Tag Archives: Code Generation on a One-Register Machine

Code Generation With Unlimited Registers

The reason I found the easier reduction for the previous problem is because it was in the paper that discussed this similar problem.

The problem: Code Generation With Unlimited Registers.  This is problem PO5 in the appendix

The description: Given a Directed, Acyclic graph G=(V, A), where no vertex has an out-degree larger than 2.    Just like the previous problem, the leaves of this graph (with in-degree 0) are our starting values, and the roots of the graph (with out-degree 0) are the final values we need to compute.

The operations that are allowed are:

  • ri <- rj (copy a value between registers)
  • ri <- ri op rj  (replace a value in ri with the combination of ri and rj.  This is how we “compute” nodes in the graph with 2 children)

(The problem definition in G&J makes a big deal about labeling the (at most) 2 edges leaving a vertex v as “Left” and “Right”, and so the ri comes from the “Left” side, and the rj comes from the “Right” side.  But G&J also say (as a “private communication”) that this problem remains NP-Complete if we allow commutative instructions- in other words, ri <- rj op ri is also allowed.  So I don’t think it matters.)

Can we compute the root vertices of G in K or fewer instructions, if we allow any number of values to be stored in registers?

Example: Here’s the complicated graph from last time:

We can start by loading the 1,2,3, and 4 into registers 1-4.  Then we can do:

  • R1 <- R1 op R2 (compute a)
  • R2 <- R2 op R4 (compute d)
  • R3 <- R3 op R4 (compute c)
  • R2 <- R2 op R3 (compute f)
  • R1 <- R1 op R2 (compute g)
  • R5 <- 2 (another copy)
  • R6 <- 3 (another copy)
  • R5 <- R5 op R6 (computing b)
  • R3 <- R3 op  R5 (computing e)
  • R1 <- R1 op R3 (computing h)

The reason why this is hard, even with as many registers as we want, is because the operations are “accumulator” operations- they always put the result of the operation back into one of the operand registers, killing the old value.  So if we want to use that value more than once, we either need to reload it or be very careful about the order in which we compute vertices.

If we allowed 3-register operations like rk = ri op rj, then this is easily solvable by computing values “up the graph” in basically any bottom-up order you want, putting each vertex’s value into a new register.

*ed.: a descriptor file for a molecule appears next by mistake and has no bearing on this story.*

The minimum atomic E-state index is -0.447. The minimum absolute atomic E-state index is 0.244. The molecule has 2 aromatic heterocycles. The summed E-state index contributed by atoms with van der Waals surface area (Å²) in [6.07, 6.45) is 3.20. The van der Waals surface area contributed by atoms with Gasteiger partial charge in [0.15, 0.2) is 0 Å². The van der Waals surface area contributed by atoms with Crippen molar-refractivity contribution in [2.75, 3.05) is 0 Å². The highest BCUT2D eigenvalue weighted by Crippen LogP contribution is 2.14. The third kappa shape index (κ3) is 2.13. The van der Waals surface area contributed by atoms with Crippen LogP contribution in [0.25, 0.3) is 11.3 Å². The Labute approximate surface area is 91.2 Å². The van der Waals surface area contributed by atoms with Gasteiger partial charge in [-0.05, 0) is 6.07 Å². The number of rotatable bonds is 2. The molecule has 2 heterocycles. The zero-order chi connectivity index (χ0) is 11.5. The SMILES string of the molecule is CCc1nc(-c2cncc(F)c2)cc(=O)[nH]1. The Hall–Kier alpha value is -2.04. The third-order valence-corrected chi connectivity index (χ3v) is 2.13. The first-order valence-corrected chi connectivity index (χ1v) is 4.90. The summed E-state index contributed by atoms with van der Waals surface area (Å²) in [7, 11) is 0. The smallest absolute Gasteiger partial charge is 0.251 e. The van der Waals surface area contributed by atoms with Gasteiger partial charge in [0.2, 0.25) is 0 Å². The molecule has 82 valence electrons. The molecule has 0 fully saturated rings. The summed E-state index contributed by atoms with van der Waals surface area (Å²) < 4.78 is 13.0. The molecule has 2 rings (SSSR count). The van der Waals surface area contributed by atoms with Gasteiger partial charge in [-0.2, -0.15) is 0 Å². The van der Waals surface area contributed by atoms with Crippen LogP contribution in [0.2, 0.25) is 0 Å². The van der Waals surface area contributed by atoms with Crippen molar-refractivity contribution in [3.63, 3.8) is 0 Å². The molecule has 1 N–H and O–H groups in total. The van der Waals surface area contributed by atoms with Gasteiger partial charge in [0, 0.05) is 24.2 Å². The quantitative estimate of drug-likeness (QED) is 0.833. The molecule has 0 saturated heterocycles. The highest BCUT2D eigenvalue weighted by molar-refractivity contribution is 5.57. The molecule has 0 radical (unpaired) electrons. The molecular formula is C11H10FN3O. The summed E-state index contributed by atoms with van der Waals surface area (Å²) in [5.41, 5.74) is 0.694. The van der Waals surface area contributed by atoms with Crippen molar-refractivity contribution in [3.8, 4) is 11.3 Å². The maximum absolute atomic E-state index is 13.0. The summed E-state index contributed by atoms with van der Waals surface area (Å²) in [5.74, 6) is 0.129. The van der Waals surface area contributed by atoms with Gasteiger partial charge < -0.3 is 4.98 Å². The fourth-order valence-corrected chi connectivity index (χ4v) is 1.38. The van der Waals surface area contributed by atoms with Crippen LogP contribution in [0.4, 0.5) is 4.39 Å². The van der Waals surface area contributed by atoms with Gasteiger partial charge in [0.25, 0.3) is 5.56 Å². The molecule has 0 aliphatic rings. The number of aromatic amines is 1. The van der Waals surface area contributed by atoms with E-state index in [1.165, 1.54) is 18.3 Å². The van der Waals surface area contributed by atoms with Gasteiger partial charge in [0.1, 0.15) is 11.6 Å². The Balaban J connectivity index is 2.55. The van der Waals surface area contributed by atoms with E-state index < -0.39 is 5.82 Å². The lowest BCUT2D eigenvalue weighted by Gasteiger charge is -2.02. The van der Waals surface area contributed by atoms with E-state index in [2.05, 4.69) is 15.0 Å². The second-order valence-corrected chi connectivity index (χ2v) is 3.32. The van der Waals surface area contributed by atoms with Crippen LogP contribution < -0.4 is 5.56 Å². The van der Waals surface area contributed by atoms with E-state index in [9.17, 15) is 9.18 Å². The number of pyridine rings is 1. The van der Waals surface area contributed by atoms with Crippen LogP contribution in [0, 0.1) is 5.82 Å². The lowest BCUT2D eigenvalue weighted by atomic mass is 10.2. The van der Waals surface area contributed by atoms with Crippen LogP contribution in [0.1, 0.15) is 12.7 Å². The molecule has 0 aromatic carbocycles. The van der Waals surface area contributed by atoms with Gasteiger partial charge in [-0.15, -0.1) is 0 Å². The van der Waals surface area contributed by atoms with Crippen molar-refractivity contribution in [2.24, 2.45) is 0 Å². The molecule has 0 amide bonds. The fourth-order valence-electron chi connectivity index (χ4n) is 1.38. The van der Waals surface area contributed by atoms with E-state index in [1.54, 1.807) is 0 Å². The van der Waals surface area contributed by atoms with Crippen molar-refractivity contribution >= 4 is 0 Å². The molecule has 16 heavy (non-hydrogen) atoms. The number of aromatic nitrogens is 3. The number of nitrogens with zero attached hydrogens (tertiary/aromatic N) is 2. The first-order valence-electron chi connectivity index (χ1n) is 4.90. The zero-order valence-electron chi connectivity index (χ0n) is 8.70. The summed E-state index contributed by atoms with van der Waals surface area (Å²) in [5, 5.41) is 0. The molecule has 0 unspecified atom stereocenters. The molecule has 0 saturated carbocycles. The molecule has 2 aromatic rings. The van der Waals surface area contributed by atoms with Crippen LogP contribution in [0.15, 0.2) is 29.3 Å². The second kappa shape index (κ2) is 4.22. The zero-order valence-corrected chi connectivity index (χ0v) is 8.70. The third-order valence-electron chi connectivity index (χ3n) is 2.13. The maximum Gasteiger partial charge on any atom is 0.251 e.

Reduction: This is in the paper by Aho, Johnson, and Ullman that we used last time also talks about this variant of the problem.  They say that it’s basically the same situation, you just need to load the lead values into registers right away, and you get a situation that is “similar to” the one-register machine.  I think that the basic structure of the chains we are building still holds in this new situation.

Difficulty The one-register problem is a 6 or a 7, this is probably a 5 or 6 once you have that.  If you are going to make the students walk through the whole reduction step by step in this new situation, it might be a bit harder.

Code Generation on a One-Register Machine

I’ve done a lot of traveling over the past month, so I’m sorry about missing posts.  Things should be back to normal now.

The problem: Code Generation on a One-Register Machine.  This is problem PO4 in the appendix.

The description: Given a directed acyclic graph G = (V,A), in which no vertex has an out-degree larger than 2, and a positive integer K.  The leaves of this graph (the vertices with out-degree 0) are our starting values, sitting in memory.  Can we compute the values in all root vertices  (with in-degree 0) in K instructions or less, if our only instructions are:

  • Load a value from memory into our only register.
  • Store a value from the register into memory
  • Doing an operation combining a value in a register and a value in memory.  The operation must connect two children of a vertex in a graph together, and the “result” is the parent vertex.  The result value replaces the original value in the register.

Example:  Here’s a simple graph:

Here, we can compute the “+” node by: